Patients are more likely to pick up and fill their medications if they are given prescriptions in electronic format rather than traditional paper scripts.
That’s the finding of a retrospective review of medical records among a cohort of new patients prescribed dermatologic medications at a Dallas safety-net hospital’s outpatient dermatology clinic.
The study, published in JAMA Dermatology, included a total of 4,318 prescriptions written for 2,496 patients—803 patients received electronic prescriptions, while 1,693 received paper. Researchers found a 16 percent reduction in primary non-adherence when the prescription was electronically prescribed.
“This finding represents a 47 percent reduction in the risk of primary non-adherence for patients who received an e-prescription versus those who received a paper prescription,” concludes the article.
According to researchers, primary non-adherence—defined as not filling up and picking up all prescriptions within one year of the prescription date—is a common and pervasive problem that can negatively impact clinical outcomes.
Also See: How medication adherence works
“In this population, it shows that e-prescribing does improve the rates at which patients will pick up and fill their medications,” says Adewole Adamson, MD, an author of the study and assistant professor of dermatology at the University of North Carolina School of Medicine.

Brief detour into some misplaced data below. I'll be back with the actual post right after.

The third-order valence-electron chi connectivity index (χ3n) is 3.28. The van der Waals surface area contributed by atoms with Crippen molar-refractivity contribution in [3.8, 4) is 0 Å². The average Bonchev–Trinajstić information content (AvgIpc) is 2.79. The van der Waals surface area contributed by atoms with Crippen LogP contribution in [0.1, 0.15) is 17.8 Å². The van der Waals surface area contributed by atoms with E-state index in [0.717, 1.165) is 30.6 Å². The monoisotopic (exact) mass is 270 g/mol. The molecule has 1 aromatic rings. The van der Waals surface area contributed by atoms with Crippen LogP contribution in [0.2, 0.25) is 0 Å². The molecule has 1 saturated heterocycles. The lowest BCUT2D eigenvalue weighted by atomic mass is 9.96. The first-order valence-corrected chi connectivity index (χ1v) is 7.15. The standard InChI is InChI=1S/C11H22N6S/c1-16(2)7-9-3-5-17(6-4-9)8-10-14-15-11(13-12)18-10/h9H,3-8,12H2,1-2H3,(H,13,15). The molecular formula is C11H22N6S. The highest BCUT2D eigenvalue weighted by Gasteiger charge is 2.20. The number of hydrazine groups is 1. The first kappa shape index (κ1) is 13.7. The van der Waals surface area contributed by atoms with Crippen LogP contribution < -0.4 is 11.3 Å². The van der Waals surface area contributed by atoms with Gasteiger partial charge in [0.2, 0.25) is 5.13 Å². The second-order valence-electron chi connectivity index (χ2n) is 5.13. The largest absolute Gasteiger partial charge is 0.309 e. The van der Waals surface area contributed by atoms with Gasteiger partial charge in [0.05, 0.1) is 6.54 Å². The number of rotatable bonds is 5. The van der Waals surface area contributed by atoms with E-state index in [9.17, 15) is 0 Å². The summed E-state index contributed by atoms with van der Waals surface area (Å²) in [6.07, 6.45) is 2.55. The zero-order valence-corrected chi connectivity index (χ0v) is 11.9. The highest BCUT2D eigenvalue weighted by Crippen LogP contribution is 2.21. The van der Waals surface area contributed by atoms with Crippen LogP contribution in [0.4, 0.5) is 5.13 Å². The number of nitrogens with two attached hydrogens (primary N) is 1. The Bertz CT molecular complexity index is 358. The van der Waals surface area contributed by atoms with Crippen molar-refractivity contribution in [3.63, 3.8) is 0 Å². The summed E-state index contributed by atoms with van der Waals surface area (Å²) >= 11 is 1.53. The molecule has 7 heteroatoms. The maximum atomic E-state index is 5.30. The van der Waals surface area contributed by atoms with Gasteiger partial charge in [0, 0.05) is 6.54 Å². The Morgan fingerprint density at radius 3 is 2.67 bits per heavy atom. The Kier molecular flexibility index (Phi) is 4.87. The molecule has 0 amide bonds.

Nonetheless, Adamson points out that the study reported that patients with paper prescriptions had a higher proportion of full adherence in the first four days after the prescription was issued, but after that timeframe patients with e-prescriptions were much more likely to be fully-adherent.
“Although this study was not designed to establish a cause, it is possible that having a paper prescription served as a tangible reminder for patients to fill and pick up their prescription in the short term,” states the article. “However, in the longer term, lost or misplaced paper prescriptions could have led to a diminished likelihood of full adherence.”
At the same time, the study reported that rates of primary non-adherence decreased in patients older than 30, but increased in patients who were 70 and older.
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